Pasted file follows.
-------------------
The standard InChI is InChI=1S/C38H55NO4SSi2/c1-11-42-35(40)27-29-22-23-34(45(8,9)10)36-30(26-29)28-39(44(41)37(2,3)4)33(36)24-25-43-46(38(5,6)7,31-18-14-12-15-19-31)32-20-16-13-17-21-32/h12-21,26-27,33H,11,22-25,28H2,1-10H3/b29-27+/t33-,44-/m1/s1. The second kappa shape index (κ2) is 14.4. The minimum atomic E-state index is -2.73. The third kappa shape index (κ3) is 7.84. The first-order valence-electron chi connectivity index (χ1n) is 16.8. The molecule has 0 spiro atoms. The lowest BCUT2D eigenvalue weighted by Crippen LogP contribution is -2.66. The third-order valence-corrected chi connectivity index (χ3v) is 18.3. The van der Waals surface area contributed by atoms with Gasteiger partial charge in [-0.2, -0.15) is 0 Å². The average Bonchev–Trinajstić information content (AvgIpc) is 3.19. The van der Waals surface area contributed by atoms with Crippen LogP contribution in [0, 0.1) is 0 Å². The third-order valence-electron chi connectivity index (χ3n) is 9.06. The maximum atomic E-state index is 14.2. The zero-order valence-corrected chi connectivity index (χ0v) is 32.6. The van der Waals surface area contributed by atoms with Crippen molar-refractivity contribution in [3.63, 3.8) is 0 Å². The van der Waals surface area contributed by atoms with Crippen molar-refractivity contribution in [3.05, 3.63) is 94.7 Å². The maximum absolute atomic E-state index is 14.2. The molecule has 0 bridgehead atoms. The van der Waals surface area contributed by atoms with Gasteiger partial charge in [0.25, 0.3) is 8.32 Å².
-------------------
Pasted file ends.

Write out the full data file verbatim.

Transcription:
The standard InChI is InChI=1S/C38H55NO4SSi2/c1-11-42-35(40)27-29-22-23-34(45(8,9)10)36-30(26-29)28-39(44(41)37(2,3)4)33(36)24-25-43-46(38(5,6)7,31-18-14-12-15-19-31)32-20-16-13-17-21-32/h12-21,26-27,33H,11,22-25,28H2,1-10H3/b29-27+/t33-,44-/m1/s1. The second kappa shape index (κ2) is 14.4. The minimum atomic E-state index is -2.73. The third kappa shape index (κ3) is 7.84. The first-order valence-electron chi connectivity index (χ1n) is 16.8. The molecule has 0 spiro atoms. The lowest BCUT2D eigenvalue weighted by Crippen LogP contribution is -2.66. The third-order valence-corrected chi connectivity index (χ3v) is 18.3. The van der Waals surface area contributed by atoms with Gasteiger partial charge in [-0.2, -0.15) is 0 Å². The average Bonchev–Trinajstić information content (AvgIpc) is 3.19. The van der Waals surface area contributed by atoms with Crippen LogP contribution in [0, 0.1) is 0 Å². The third-order valence-electron chi connectivity index (χ3n) is 9.06. The maximum atomic E-state index is 14.2. The zero-order valence-corrected chi connectivity index (χ0v) is 32.6. The van der Waals surface area contributed by atoms with Crippen molar-refractivity contribution in [3.63, 3.8) is 0 Å². The van der Waals surface area contributed by atoms with Crippen molar-refractivity contribution in [3.05, 3.63) is 94.7 Å². The maximum absolute atomic E-state index is 14.2. The molecule has 0 bridgehead atoms. The van der Waals surface area contributed by atoms with Gasteiger partial charge in [0.25, 0.3) is 8.32 Å².